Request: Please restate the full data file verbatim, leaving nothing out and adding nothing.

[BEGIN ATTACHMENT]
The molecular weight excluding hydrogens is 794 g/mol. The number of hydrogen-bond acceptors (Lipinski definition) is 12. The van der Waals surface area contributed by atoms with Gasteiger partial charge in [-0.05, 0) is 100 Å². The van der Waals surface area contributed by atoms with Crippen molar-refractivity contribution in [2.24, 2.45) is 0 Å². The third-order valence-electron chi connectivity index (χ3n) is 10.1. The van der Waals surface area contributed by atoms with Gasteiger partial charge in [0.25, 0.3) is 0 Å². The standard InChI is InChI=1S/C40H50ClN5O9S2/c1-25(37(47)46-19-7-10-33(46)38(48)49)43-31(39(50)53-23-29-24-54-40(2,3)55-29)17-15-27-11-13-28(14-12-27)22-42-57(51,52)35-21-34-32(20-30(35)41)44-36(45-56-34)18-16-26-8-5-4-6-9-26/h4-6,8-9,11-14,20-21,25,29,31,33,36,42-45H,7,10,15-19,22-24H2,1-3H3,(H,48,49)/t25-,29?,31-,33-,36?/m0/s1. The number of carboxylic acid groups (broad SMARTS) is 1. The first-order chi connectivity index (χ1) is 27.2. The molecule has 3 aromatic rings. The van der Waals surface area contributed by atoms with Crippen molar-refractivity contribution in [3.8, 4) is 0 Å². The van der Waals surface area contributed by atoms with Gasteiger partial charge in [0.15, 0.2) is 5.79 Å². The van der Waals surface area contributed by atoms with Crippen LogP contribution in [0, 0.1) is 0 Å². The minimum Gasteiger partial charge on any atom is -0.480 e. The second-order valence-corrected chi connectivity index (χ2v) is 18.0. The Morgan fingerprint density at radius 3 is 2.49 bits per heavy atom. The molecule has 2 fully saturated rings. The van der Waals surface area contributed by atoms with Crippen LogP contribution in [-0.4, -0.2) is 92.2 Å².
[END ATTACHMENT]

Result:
The molecular weight excluding hydrogens is 794 g/mol. The number of hydrogen-bond acceptors (Lipinski definition) is 12. The van der Waals surface area contributed by atoms with Gasteiger partial charge in [-0.05, 0) is 100 Å². The van der Waals surface area contributed by atoms with Crippen molar-refractivity contribution in [2.24, 2.45) is 0 Å². The third-order valence-electron chi connectivity index (χ3n) is 10.1. The van der Waals surface area contributed by atoms with Gasteiger partial charge in [0.25, 0.3) is 0 Å². The standard InChI is InChI=1S/C40H50ClN5O9S2/c1-25(37(47)46-19-7-10-33(46)38(48)49)43-31(39(50)53-23-29-24-54-40(2,3)55-29)17-15-27-11-13-28(14-12-27)22-42-57(51,52)35-21-34-32(20-30(35)41)44-36(45-56-34)18-16-26-8-5-4-6-9-26/h4-6,8-9,11-14,20-21,25,29,31,33,36,42-45H,7,10,15-19,22-24H2,1-3H3,(H,48,49)/t25-,29?,31-,33-,36?/m0/s1. The number of carboxylic acid groups (broad SMARTS) is 1. The first-order chi connectivity index (χ1) is 27.2. The molecule has 3 aromatic rings. The van der Waals surface area contributed by atoms with Crippen molar-refractivity contribution in [3.8, 4) is 0 Å². The van der Waals surface area contributed by atoms with Gasteiger partial charge in [0.15, 0.2) is 5.79 Å². The van der Waals surface area contributed by atoms with Crippen LogP contribution in [0, 0.1) is 0 Å². The minimum Gasteiger partial charge on any atom is -0.480 e. The second-order valence-corrected chi connectivity index (χ2v) is 18.0. The Morgan fingerprint density at radius 3 is 2.49 bits per heavy atom. The molecule has 2 fully saturated rings. The van der Waals surface area contributed by atoms with Crippen LogP contribution in [-0.4, -0.2) is 92.2 Å².